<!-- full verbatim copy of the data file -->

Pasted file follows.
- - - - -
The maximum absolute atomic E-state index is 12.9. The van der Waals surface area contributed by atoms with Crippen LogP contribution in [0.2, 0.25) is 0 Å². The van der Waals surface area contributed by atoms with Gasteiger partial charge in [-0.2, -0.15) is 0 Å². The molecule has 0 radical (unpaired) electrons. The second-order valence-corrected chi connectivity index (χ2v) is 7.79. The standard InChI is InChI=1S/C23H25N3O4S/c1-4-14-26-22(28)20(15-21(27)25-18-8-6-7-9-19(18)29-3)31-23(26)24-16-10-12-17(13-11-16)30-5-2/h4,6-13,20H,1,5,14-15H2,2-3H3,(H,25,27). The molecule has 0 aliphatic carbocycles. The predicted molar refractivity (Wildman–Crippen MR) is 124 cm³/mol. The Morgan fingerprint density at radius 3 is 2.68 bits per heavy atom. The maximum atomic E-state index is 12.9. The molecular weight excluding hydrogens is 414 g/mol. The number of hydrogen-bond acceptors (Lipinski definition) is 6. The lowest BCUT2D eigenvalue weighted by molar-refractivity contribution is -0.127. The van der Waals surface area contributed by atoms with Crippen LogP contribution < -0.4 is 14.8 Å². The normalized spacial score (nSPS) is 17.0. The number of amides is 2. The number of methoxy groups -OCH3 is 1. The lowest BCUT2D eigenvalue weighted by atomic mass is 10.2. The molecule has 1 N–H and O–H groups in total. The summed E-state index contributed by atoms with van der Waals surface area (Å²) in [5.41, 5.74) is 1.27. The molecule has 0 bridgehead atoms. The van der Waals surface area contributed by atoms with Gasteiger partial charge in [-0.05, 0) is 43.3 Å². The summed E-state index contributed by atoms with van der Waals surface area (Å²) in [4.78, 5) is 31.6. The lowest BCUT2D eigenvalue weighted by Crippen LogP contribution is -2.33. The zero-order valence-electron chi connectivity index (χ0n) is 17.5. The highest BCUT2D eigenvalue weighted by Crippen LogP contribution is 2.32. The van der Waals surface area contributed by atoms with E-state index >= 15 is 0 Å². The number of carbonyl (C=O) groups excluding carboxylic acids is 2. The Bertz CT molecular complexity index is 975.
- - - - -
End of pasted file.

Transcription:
The maximum absolute atomic E-state index is 12.9. The van der Waals surface area contributed by atoms with Crippen LogP contribution in [0.2, 0.25) is 0 Å². The van der Waals surface area contributed by atoms with Gasteiger partial charge in [-0.2, -0.15) is 0 Å². The molecule has 0 radical (unpaired) electrons. The second-order valence-corrected chi connectivity index (χ2v) is 7.79. The standard InChI is InChI=1S/C23H25N3O4S/c1-4-14-26-22(28)20(15-21(27)25-18-8-6-7-9-19(18)29-3)31-23(26)24-16-10-12-17(13-11-16)30-5-2/h4,6-13,20H,1,5,14-15H2,2-3H3,(H,25,27). The molecule has 0 aliphatic carbocycles. The predicted molar refractivity (Wildman–Crippen MR) is 124 cm³/mol. The Morgan fingerprint density at radius 3 is 2.68 bits per heavy atom. The maximum atomic E-state index is 12.9. The molecular weight excluding hydrogens is 414 g/mol. The number of hydrogen-bond acceptors (Lipinski definition) is 6. The lowest BCUT2D eigenvalue weighted by molar-refractivity contribution is -0.127. The van der Waals surface area contributed by atoms with Crippen LogP contribution < -0.4 is 14.8 Å². The normalized spacial score (nSPS) is 17.0. The number of amides is 2. The number of methoxy groups -OCH3 is 1. The lowest BCUT2D eigenvalue weighted by atomic mass is 10.2. The molecule has 1 N–H and O–H groups in total. The summed E-state index contributed by atoms with van der Waals surface area (Å²) in [5.41, 5.74) is 1.27. The molecule has 0 bridgehead atoms. The van der Waals surface area contributed by atoms with Gasteiger partial charge in [-0.05, 0) is 43.3 Å². The summed E-state index contributed by atoms with van der Waals surface area (Å²) in [4.78, 5) is 31.6. The lowest BCUT2D eigenvalue weighted by Crippen LogP contribution is -2.33. The zero-order valence-electron chi connectivity index (χ0n) is 17.5. The highest BCUT2D eigenvalue weighted by Crippen LogP contribution is 2.32. The van der Waals surface area contributed by atoms with E-state index >= 15 is 0 Å². The number of carbonyl (C=O) groups excluding carboxylic acids is 2. The Bertz CT molecular complexity index is 975.